Sad Ricky Figures It Out: Feng Shui
Ricky Peters was coddled as a child and well into his adult life, which has lead to a deluded sense of self-importance throughout his later years. After moving to Honolulu and being on his own, he began to realize there are many things in life that we don’t inherently know. For example, how, exactly do you “Feng Shui”? Who invented it? Does it work? Who knows! Let’s figure it out.©
It’s been thought in a Chinese language that a room with proper “Feng Shui” will revitalize and rejuvenate the people within it. And since my 7-hour sleeps left me exhausted, I decided, finally, that the time was right: Feng Shui might be the answer. After asking the clerk at a local bookstore if she knew anything about the Chinese philosopher Feng Shui, I was lead, instead, to a self-help section.
This Feng Shui had written a lot of books! Laid out before me were rows and rows of them, all describing different chackrah (sp?) and core-chi (sp?) techniques, like heavy breathing exercises. After skimming a few chapters of a book with a picture of an orchid resting on a pillow, I left the store feeling freshly rejuvenated, cleansed, and ready to tackle the world. I was beginning to like this Feng Shui fellow. Armed with what I felt was enough information to begin, I set out to rearrange my life, starting with my bedroom. I needed to alleviate some of my sleep deprivation and general lack of… motivatoin *motivnatio, w/e—I set off to take care of business.
According to every book I skimmed, the first step is to find your “Kua” number. For males, you simply add the last two digits of your birth year together to make one number. Then, you subtract that number from 10 to find your Kua number. Sounds easy enough.
I was born in 1990, so 9 + 0 = 9. Simple!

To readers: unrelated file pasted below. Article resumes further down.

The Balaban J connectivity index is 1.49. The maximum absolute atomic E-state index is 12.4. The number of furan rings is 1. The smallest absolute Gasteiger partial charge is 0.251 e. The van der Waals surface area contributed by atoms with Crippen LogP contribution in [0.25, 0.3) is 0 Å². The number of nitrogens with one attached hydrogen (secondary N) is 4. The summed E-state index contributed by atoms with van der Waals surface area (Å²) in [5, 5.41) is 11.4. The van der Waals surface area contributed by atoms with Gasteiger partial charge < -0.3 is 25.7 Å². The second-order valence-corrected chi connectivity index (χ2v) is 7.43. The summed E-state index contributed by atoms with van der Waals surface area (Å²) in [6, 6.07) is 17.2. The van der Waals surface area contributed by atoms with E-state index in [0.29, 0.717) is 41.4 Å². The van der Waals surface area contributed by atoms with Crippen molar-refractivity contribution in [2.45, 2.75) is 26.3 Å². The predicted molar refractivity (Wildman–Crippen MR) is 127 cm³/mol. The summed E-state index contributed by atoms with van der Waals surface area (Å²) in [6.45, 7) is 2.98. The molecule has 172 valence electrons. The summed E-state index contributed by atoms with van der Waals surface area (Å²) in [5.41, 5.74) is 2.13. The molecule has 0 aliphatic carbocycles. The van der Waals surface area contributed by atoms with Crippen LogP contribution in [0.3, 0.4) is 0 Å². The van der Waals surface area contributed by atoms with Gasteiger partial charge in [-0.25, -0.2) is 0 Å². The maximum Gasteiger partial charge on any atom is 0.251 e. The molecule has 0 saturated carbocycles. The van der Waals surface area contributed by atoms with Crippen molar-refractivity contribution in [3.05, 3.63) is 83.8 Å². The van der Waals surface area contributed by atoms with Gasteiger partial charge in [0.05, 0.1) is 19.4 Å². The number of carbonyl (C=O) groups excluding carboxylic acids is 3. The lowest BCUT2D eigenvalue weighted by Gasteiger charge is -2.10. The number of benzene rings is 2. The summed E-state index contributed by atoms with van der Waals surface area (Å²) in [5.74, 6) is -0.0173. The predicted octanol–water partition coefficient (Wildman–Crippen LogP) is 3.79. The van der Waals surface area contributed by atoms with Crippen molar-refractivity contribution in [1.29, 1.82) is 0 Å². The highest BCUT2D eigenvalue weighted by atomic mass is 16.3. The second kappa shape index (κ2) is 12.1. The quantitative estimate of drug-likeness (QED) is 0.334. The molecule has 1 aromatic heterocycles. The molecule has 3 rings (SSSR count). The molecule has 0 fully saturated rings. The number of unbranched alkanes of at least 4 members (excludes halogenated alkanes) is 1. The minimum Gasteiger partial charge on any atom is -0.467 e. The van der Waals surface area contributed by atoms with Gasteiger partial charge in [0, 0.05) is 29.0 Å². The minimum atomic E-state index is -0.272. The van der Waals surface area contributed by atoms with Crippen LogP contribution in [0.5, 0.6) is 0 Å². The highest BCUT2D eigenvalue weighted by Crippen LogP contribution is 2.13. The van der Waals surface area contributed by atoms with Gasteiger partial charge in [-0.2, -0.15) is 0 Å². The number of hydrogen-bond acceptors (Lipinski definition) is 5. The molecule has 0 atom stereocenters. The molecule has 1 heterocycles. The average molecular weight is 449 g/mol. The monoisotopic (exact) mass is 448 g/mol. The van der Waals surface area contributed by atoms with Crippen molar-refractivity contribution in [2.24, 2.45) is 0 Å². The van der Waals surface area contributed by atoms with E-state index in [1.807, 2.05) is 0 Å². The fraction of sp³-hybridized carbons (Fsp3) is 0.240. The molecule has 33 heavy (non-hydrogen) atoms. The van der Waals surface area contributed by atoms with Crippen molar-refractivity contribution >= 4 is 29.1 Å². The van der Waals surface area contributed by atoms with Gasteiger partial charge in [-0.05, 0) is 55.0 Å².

Then, I subtracted 10 from that.
9 – 10 = -1
Okay. Looks like my Kua number is -1. Hey, that was easy!
For females, it’s pretty ridiculous to find your Kua. I don’t remember the details, but, when I read them, I remember thinking, “Yikes.”
Now that I had my number, I was ready to find out my lucky direction:
According to the napping orchid book, Kua numbers that are 1, 3, 4, and 9 indicate a lucky direction of WEST.
EAST is for numbers that are 2, 5, 6, 7, and 8.
I figured, since my number isn’t included, I’ll just go “closest to”, and picked WEST. Easy.
We were ready to start shifting furniture! I pointed my bed west (Originally, it pointed south. How about that for a shift in positive flow!), but found that this shift conflicted with a big Feng Shui no-no: “Don’t arrange your bed in line with a door.”
No problem. It was as easy as moving the bed to the other end of the room! This caused me to move my desk in line with the door, which, unfortunately, brought up another big Feng Shui no-no (He has a lot of those): “Don’t arrange your bed under a window.”
Great. Since I couldn’t move my window, I looked at where my floor-length lamp was, and immediately moved it to the other side of the room. I put the bed in it’s place, and voila: Problem solved.
By now the sun had gone down, and since my lamp’s new placement was nowhere near my bed, I had to read my Feng Shui books laying on the floor, which wasn’t very comfortable. I ended up getting fed up with laying on the floor and decided to move my lamp next to my bed again, except my bed was blocking the power outlet I needed.
So I moved my bed again (to access the outlet), and realized that my bed was pretty much in the same exact spot from where it began.
Feng Shui’s goal is to increase “positive flow” the best you can, while simultaneously decreasing “negative flow”. By the time I was done, I guess my desk was back under the window and my bed was pointing south again.
I guess it turns out that even though my room wasn’t at its maximum “Feng Shui”, it was a lot better than it was when I did what the books suggested! Which is kind of a bummer, because my room has always sort of felt like shit.